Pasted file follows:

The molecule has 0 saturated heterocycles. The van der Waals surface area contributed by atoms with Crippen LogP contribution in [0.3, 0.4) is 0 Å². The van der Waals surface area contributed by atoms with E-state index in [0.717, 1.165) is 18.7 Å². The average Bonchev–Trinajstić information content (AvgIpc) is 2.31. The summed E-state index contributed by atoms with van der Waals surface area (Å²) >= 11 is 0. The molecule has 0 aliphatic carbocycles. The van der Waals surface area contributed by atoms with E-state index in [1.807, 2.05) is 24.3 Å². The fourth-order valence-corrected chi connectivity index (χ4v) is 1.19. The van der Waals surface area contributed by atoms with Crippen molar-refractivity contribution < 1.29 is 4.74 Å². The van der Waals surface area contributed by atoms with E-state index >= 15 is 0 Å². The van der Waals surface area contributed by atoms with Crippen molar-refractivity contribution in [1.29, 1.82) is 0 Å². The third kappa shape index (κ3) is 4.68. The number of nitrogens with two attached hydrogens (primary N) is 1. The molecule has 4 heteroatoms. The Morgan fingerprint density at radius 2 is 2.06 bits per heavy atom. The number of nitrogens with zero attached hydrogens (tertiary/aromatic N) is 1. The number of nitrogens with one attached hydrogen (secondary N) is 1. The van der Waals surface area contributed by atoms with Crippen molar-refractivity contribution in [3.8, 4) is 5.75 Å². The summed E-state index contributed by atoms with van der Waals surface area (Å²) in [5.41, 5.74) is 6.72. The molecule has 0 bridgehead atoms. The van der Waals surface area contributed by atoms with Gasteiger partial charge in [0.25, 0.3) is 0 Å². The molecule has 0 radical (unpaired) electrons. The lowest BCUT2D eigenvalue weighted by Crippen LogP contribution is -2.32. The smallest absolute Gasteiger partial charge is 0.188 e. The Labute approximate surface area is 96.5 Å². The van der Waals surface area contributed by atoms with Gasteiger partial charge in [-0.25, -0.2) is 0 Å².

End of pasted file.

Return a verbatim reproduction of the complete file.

The molecule has 0 saturated heterocycles. The van der Waals surface area contributed by atoms with Crippen LogP contribution in [0.3, 0.4) is 0 Å². The van der Waals surface area contributed by atoms with E-state index in [0.717, 1.165) is 18.7 Å². The average Bonchev–Trinajstić information content (AvgIpc) is 2.31. The summed E-state index contributed by atoms with van der Waals surface area (Å²) >= 11 is 0. The molecule has 0 aliphatic carbocycles. The van der Waals surface area contributed by atoms with E-state index in [1.807, 2.05) is 24.3 Å². The fourth-order valence-corrected chi connectivity index (χ4v) is 1.19. The van der Waals surface area contributed by atoms with Crippen molar-refractivity contribution < 1.29 is 4.74 Å². The van der Waals surface area contributed by atoms with E-state index >= 15 is 0 Å². The van der Waals surface area contributed by atoms with Crippen molar-refractivity contribution in [1.29, 1.82) is 0 Å². The third kappa shape index (κ3) is 4.68. The number of nitrogens with two attached hydrogens (primary N) is 1. The molecule has 4 heteroatoms. The Morgan fingerprint density at radius 2 is 2.06 bits per heavy atom. The number of nitrogens with zero attached hydrogens (tertiary/aromatic N) is 1. The number of nitrogens with one attached hydrogen (secondary N) is 1. The van der Waals surface area contributed by atoms with Crippen molar-refractivity contribution in [3.8, 4) is 5.75 Å². The summed E-state index contributed by atoms with van der Waals surface area (Å²) in [5.41, 5.74) is 6.72. The molecule has 0 bridgehead atoms. The van der Waals surface area contributed by atoms with Gasteiger partial charge in [0.25, 0.3) is 0 Å². The molecule has 0 radical (unpaired) electrons. The lowest BCUT2D eigenvalue weighted by Crippen LogP contribution is -2.32. The smallest absolute Gasteiger partial charge is 0.188 e. The Labute approximate surface area is 96.5 Å². The van der Waals surface area contributed by atoms with Gasteiger partial charge in [-0.25, -0.2) is 0 Å².